How to get more and better sleep: A neuropsychology perspective
Insomnia will affect 30% of adults at some point in their lives, and 10% of adults struggle with chronic insomnia. Sleep deficits are well known to be associated with a wide range of negative medical and behavioral outcomes. Fortunately, the many problems associated with sleep are usually solveable with the consistent use of a few good habits.
Humans spend about 1/3 of our lifetimes sleeping. In other words, if a person lived to be 75 years old, 25 of those years would be spent asleep! This might seem like a lot, but that amount of sleep is critical for a person's well being. In research studies of sleep deprivation, people experience cognitive impairment even after only one single night of no sleep, even though physical strength is relatively unaffected. Other negative effects of sleep deprivation include an elevated number of free radicals within and between our brain cells.
Free radicals are essentially molecules that have unpaired electrons in their outer shell, making them extremely reactive and unstable. Because there are unpaired electrons present, free radicals rip away electrons from molecules within healthy cells, damaging them in the process. This process is called oxidative stress.
Portions of our sleep cycle are believed to involve the removal of free radicals, so they are prevented from causing this cell damage, though there are certainly many other ways that free radicals can be controlled and removed, such as eating a diet rich in foods with antioxidant properties (e.g., broccoli, spinach, carrots, potatoes, and artichokes among many others).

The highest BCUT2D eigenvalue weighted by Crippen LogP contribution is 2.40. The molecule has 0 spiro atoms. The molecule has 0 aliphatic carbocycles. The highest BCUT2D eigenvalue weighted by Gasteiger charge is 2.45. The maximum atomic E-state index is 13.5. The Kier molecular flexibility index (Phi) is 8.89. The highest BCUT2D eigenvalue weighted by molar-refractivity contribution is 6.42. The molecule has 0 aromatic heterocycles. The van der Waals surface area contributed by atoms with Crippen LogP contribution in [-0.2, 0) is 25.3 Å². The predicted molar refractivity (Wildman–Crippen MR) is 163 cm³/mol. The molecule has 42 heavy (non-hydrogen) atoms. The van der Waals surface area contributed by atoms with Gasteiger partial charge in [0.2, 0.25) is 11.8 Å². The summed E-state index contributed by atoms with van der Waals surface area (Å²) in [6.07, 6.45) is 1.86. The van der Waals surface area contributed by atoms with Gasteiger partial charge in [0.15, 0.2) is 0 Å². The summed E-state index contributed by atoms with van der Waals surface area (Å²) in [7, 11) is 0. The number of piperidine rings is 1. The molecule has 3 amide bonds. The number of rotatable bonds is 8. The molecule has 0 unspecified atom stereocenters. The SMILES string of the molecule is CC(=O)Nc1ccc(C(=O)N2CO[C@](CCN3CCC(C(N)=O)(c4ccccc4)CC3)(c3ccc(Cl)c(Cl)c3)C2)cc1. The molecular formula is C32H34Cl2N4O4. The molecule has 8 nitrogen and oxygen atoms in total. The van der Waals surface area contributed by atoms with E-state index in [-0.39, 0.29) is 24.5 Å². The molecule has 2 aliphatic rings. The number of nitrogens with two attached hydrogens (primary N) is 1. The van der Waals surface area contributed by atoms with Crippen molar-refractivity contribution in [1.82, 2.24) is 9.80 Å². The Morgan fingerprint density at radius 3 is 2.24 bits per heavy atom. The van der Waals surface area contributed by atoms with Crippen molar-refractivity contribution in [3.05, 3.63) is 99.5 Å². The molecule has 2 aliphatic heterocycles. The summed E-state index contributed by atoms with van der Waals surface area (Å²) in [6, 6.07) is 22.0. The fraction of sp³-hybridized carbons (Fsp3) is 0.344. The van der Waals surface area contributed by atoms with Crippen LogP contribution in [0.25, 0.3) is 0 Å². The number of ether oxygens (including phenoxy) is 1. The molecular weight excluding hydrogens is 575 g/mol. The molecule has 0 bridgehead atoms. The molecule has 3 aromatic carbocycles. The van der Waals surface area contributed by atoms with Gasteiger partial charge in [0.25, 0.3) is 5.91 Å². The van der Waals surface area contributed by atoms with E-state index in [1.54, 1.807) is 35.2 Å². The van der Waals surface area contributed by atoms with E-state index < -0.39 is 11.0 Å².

Despite the critical importance of sleep to our overall health and well being, many of us struggle to sleep well consistently. In fact as many as one in ten adults struggle with insomnia on a long term basis. While loss of sleep from circumscribed stressors is common, our typical sleep rhythm should return to normal after the stressor resolves. Stressors that can lead to sleep loss can be either negative (e.g., break up, job loss, financial stress, health issues), they can also be positive (e.g., excitement about an upcoming event, promotions, victories in sports).
If your sleep does not return to normal after resolution of a stressor, or if you have struggled with insomnia for a long time, there are fortunately many habits you can develop to help get your sleep cycle back on track. Collectively, these habits are known as sleep hygiene and some of these habits are listed below:
1. Go to bed and wake up at the same times every day
Our brains are designed to operate on a ~24 hour cycle, and some of the most important reference points in that cycle are our wake and sleep times. If we go to bed and wake up at differing times from day to day, the brain has a hard time learning when it is supposed to fall asleep and when is it supposed to wake. Think about jetlag.
For example, if you travel from New York to California, you need to set back your clock by three hours. In this situation, you might find that you are tired and ready for bed before anyone else. Now imagine flying back and forth between California and New York every day or two; you would probably be in a constant state of jetlag because the brain never has a chance to learn its new time zone.